Bid to change EU treaty founders on British opposition
European Union leaders on Friday abandoned a bid to convince Britain to change the bloc's treaty to combat the eurozone debt crisis.
"I can confirm that Britain is out of the discussion about revision" of the treaty, said one senior diplomat after hours in which British Prime Minister David Cameron demanded paybacks his partners were not prepared to grant.
A second diplomat confirmed that talks would now go forward seeking a new inter-governmental agreement designed for the 17 countries that make up the eurozone and others aiming to join the currency union.
The failure to keep London on board makes more likely fears expressed by some leaders that the EU faces breaking up into a multi-speed Europe although backers will seek to tack on signatures from eight other nations who are legally committed to taking up the euro.
"The crisis will seal our coffin if we choose to alienate the Europe of 27," Polish Prime Minister Donald Tusk said at a meeting of right-wing European parties ahead of the key summit.
Denmark is the other state alongside Britain that has an opt-out from adopting the single currency, but its Prime Minister Helle Thorning-Schmidt said earlier that Copenhagen was "open to treaty change if that is seen as part of the solution".
European powerhouse Germany insisted that the treaty change Chancellor Angela Merkel believed was needed to fight the crisis should include all 27 countries, including the 10 that do not share the euro currency.
However, Cameron threatened to veto any such deal unless he obtained assurances that what he says are vital "British interests" are safeguarded.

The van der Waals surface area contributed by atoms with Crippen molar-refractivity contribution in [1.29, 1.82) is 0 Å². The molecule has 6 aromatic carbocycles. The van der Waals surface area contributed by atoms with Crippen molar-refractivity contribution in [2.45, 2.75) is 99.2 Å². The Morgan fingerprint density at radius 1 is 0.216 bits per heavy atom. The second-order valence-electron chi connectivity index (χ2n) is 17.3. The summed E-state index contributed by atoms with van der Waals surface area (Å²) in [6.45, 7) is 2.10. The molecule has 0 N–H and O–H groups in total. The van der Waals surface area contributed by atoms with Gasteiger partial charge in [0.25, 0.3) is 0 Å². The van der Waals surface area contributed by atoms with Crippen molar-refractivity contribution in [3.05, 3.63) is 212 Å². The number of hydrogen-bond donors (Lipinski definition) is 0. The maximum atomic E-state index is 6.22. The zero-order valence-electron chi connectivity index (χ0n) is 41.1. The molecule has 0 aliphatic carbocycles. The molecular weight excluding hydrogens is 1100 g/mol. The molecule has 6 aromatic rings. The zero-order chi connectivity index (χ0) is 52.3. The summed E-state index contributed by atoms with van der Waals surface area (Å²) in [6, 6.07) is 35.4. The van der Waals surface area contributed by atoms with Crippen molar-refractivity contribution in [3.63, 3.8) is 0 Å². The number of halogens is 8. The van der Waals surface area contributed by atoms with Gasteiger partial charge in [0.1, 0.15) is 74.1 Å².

"If I can't get what I want, I will have no hesitation in vetoing a treaty at 27 because I am not going to go to Brussels and not stand up for our country," he said on his way into the talks on Thursday.
Diplomats said that London wanted to ensure it maintained a veto on EU regulations on financial regulation if it believed its interests were under threat.
Cameron has vowed to protect the City of London -- which plays a huge part in Britain's economy -- from interference from Brussels, whereas France and Germany want a financial transactions tax.
Treaty change requires unanimous approval from the bloc's 27 nations, and in a statement issued in The Times this week Cameron also said that if the 17 countries of the eurozone alternatively chose to create a separate treaty of their own, Britain also would make sure its interests were protected.
Institutions such as the European Commission and the European Court of Justice involved in such a treaty "belong to all EU states and their use outside the treaty of the 27 would clearly require safeguards", he stressed.
© 2011 AFP